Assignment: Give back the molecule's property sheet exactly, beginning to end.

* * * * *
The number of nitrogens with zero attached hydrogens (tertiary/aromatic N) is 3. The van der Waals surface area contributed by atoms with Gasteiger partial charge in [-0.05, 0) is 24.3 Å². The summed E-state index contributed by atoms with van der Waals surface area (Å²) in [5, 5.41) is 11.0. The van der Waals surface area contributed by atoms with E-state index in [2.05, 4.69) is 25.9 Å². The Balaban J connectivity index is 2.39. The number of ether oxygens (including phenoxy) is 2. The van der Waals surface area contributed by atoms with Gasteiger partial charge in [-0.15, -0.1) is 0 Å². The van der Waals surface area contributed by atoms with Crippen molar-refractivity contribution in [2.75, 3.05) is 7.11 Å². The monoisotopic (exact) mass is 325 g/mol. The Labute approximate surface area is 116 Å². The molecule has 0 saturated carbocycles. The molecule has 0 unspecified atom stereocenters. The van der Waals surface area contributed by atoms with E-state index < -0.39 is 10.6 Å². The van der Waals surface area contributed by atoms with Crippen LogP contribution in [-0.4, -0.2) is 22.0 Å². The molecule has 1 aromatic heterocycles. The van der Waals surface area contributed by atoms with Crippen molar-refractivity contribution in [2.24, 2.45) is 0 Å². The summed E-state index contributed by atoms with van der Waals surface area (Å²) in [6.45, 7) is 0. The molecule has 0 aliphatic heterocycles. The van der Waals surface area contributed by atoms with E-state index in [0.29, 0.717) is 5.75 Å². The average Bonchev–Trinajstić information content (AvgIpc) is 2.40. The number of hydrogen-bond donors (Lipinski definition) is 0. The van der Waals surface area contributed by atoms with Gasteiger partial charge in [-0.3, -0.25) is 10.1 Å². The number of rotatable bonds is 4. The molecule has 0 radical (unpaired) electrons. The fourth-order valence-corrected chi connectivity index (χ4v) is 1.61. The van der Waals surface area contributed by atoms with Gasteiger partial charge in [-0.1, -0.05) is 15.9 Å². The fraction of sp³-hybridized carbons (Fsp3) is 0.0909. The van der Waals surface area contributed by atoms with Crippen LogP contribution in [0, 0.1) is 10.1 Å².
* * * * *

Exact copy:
The number of nitrogens with zero attached hydrogens (tertiary/aromatic N) is 3. The van der Waals surface area contributed by atoms with Gasteiger partial charge in [-0.05, 0) is 24.3 Å². The summed E-state index contributed by atoms with van der Waals surface area (Å²) in [5, 5.41) is 11.0. The van der Waals surface area contributed by atoms with E-state index in [2.05, 4.69) is 25.9 Å². The Balaban J connectivity index is 2.39. The number of ether oxygens (including phenoxy) is 2. The van der Waals surface area contributed by atoms with Gasteiger partial charge in [-0.15, -0.1) is 0 Å². The van der Waals surface area contributed by atoms with Crippen molar-refractivity contribution in [2.75, 3.05) is 7.11 Å². The monoisotopic (exact) mass is 325 g/mol. The Labute approximate surface area is 116 Å². The molecule has 0 saturated carbocycles. The molecule has 0 unspecified atom stereocenters. The van der Waals surface area contributed by atoms with E-state index < -0.39 is 10.6 Å². The van der Waals surface area contributed by atoms with Crippen LogP contribution in [-0.4, -0.2) is 22.0 Å². The molecule has 1 aromatic heterocycles. The van der Waals surface area contributed by atoms with Crippen molar-refractivity contribution in [2.24, 2.45) is 0 Å². The summed E-state index contributed by atoms with van der Waals surface area (Å²) in [6.45, 7) is 0. The molecule has 0 aliphatic heterocycles. The van der Waals surface area contributed by atoms with E-state index in [0.29, 0.717) is 5.75 Å². The average Bonchev–Trinajstić information content (AvgIpc) is 2.40. The number of hydrogen-bond donors (Lipinski definition) is 0. The van der Waals surface area contributed by atoms with Gasteiger partial charge in [-0.3, -0.25) is 10.1 Å². The number of rotatable bonds is 4. The molecule has 0 radical (unpaired) electrons. The fourth-order valence-corrected chi connectivity index (χ4v) is 1.61. The van der Waals surface area contributed by atoms with Gasteiger partial charge in [-0.1, -0.05) is 15.9 Å². The fraction of sp³-hybridized carbons (Fsp3) is 0.0909. The van der Waals surface area contributed by atoms with Crippen LogP contribution in [0, 0.1) is 10.1 Å².